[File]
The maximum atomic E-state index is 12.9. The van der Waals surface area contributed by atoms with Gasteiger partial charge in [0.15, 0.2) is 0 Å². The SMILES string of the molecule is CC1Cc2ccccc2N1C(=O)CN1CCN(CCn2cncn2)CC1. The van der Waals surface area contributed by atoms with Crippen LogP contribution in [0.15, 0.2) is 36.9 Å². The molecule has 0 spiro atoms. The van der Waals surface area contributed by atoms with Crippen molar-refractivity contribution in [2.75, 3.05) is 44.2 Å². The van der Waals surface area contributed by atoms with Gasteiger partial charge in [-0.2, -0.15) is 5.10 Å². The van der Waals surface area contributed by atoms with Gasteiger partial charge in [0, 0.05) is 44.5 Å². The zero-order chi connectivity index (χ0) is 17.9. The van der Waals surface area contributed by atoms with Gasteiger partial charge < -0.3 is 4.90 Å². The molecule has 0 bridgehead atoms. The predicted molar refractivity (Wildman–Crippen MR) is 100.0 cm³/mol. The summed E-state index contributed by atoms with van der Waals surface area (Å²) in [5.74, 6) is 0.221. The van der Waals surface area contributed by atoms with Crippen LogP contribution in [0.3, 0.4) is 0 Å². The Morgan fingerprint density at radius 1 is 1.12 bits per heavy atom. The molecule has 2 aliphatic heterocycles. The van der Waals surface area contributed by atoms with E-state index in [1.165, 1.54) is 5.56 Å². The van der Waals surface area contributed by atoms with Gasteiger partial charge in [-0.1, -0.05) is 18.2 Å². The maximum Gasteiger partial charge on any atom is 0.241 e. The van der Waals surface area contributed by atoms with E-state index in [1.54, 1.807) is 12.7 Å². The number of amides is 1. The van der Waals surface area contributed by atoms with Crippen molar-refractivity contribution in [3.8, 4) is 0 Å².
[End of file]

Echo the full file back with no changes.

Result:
The maximum atomic E-state index is 12.9. The van der Waals surface area contributed by atoms with Gasteiger partial charge in [0.15, 0.2) is 0 Å². The SMILES string of the molecule is CC1Cc2ccccc2N1C(=O)CN1CCN(CCn2cncn2)CC1. The van der Waals surface area contributed by atoms with Crippen LogP contribution in [0.15, 0.2) is 36.9 Å². The molecule has 0 spiro atoms. The van der Waals surface area contributed by atoms with Crippen molar-refractivity contribution in [2.75, 3.05) is 44.2 Å². The van der Waals surface area contributed by atoms with Gasteiger partial charge in [-0.2, -0.15) is 5.10 Å². The van der Waals surface area contributed by atoms with Gasteiger partial charge in [0, 0.05) is 44.5 Å². The zero-order chi connectivity index (χ0) is 17.9. The van der Waals surface area contributed by atoms with Gasteiger partial charge < -0.3 is 4.90 Å². The molecule has 0 bridgehead atoms. The predicted molar refractivity (Wildman–Crippen MR) is 100.0 cm³/mol. The summed E-state index contributed by atoms with van der Waals surface area (Å²) in [5.74, 6) is 0.221. The van der Waals surface area contributed by atoms with Crippen LogP contribution in [0.3, 0.4) is 0 Å². The Morgan fingerprint density at radius 1 is 1.12 bits per heavy atom. The molecule has 2 aliphatic heterocycles. The van der Waals surface area contributed by atoms with E-state index in [1.165, 1.54) is 5.56 Å². The van der Waals surface area contributed by atoms with Gasteiger partial charge in [-0.1, -0.05) is 18.2 Å². The maximum Gasteiger partial charge on any atom is 0.241 e. The van der Waals surface area contributed by atoms with E-state index in [1.54, 1.807) is 12.7 Å². The number of amides is 1. The van der Waals surface area contributed by atoms with Crippen molar-refractivity contribution in [3.8, 4) is 0 Å².